The ongoing debate over changes to the California Environmental Quality Act, or CEQA, has been marked by polarization, exasperation and, more often than not, mutually-assured destruction. Overreaching efforts to gut CEQA’s core environmental protections are met by equally fierce crusades to prevent any significant changes to the law. Every year this political drama plays out in the theater of the Capitol, and every year we see little movement on CEQA in either direction.
This is overwhelmingly a good thing, as CEQA is California’s premiere law to protect the environment and ensure public participation in decisions which shape our communities. In many ways, CEQA continues to do exactly what it is supposed to do: ensure a thorough and transparent examination of the impacts of a project before it is approved.
However, there’s a growing recognition that current CEQA practice in urban environments may ignore or undermine important sustainability goals, such as reducing the number of automobile trips and protecting communities from displacement. Yet these considerations have been largely absent from public discussions about so-called CEQA ‘reform’ and many thoughtful observers have largely stayed on the sidelines of this thorny and contentious debate.
We just couldn’t help ourselves though.
Several months ago, ClimatePlan teamed up with the Planning and Conservation League and Greenbelt Alliance to pull together a dialogue of diverse stakeholders – everyone from infill builders to environmental justice champions – to discuss the relationship between CEQA and infill development. With expert facilitation by CEQA attorneys Bill Yeates and Rick Frank, we convened a small group of thought leaders to share, listen and learn from one another.
Over the course of four half-day meetings we found a surprising amount of consensus. So much consensus, in fact, that we decided to share our findings with leaders in Sacramento.
In late July, we sent a letter to Governor Brown, Senate President Pro Tem Steinberg, and Assembly Speaker Perez which outlined our consensus recommendations for CEQA. The Legislature is currently debating changes to CEQA in the context of SB 731 (Steinberg), and many of our recommendations could be incorporated into that bill.
Our key recommendations include:
Parking is NOT an Environmental Impact: CEQA’s analysis of parking can have unintended consequences. Even though parking isn’t mentioned in the CEQA statute or guidelines, some CEQA practitioners and judges still consider the reduction of parking availability an environmental impact, when in fact a surplus of free parking can actually harm the environment by encouraging automobile trips. CEQA should expressly eliminate parking as an environmental impact.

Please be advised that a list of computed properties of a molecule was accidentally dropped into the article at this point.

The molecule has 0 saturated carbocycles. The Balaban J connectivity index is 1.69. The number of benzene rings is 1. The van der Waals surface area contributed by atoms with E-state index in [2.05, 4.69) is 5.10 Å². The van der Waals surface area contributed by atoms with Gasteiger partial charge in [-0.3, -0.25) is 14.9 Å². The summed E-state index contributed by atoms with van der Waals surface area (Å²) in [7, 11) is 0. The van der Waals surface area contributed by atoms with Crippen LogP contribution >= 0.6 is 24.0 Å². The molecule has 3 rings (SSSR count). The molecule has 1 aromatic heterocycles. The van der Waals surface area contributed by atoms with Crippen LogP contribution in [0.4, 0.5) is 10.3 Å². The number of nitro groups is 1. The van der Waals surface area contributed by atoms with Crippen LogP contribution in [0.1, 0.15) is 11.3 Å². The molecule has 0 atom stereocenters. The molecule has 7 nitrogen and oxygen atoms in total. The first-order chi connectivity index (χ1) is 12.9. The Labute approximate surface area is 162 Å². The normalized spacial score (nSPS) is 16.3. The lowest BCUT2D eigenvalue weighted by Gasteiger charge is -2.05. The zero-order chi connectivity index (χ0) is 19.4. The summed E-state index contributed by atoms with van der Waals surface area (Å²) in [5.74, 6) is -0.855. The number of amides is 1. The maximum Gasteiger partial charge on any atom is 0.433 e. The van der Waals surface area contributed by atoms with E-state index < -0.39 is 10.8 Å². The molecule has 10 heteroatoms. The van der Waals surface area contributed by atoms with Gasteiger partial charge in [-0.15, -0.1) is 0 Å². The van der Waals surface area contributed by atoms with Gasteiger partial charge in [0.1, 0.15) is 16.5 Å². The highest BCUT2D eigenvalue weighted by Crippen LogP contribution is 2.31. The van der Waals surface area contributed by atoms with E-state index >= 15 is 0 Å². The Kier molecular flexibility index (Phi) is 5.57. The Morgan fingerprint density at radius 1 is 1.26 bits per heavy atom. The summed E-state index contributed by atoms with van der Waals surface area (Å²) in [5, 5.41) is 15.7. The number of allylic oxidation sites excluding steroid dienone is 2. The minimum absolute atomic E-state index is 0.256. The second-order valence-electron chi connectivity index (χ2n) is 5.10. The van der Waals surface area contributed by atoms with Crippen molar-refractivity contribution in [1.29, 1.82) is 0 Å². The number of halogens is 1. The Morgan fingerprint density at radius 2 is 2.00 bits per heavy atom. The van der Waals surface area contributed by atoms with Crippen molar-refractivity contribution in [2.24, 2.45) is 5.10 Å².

CEQA should take a Multimodal Approach to Transportation Analysis: CEQA’s analysis of transportation impacts tends to focus exclusively on automobile drivers. This is because CEQA relies on Level of Service (LOS), which measures traffic volumes and speeds, as the primary metric for transportation impacts. This can result in mitigations which actually undermine environmental objectives, such as widening roadways or lowering the density of new development. Conversely, projects that enhance transportation choices, such as bus and bike improvements, may be subject to CEQA challenges simply because they impact automobile LOS.
Instead of the outdated LOS metric, CEQA should require a multi-modal approach to transportation analysis. This approach should focus on protecting communities from the environmental and public health impacts of automobile trips, such as air quality, pedestrian safety, and greenhouse gas emissions.
Prioritize Strategies that Reduce Demand for Driving: CEQA should prioritize mitigation measures that reduce the demand for driving, such as free transit passes, car-sharing stations, improving pedestrian and bike facilities and limiting the availability of free parking. Less desirable strategies that increase vehicle trips or VMT (such as road widening or increased parking) should be pursued only when trip reduction strategies have been exhausted or are not feasible.
CEQA Should Address Economic Displacement: New development can increase land values and displace low-income residents, resulting in significant environmental, social, and health equity consequences. However, these impacts are not yet codified under CEQA. We believe these impacts should be incorporated into the CEQA framework, providing direction to jurisdictions on how to evaluate potential economic displacement of vulnerable populations, and adopt policies to prevent and mitigate those impacts. Such mitigation measures could include rent stabilization ordinances, inclusionary zoning, or condominium conversion restrictions.
Yesterday, we were excited to see that new amendments to SB 731 included one of our recommendations, the elimination of parking as a significant impact! We hope that SB 731 will continue to evolve (for the better) over the final weeks of the legislative session. We’re not the only ones suggesting amendments, and some very destructive proposals are still lurking out there, so keep an eye on this one. SB 731 goes to the Assembly Local Government Committee on August 14th.
For more information contact Autumn.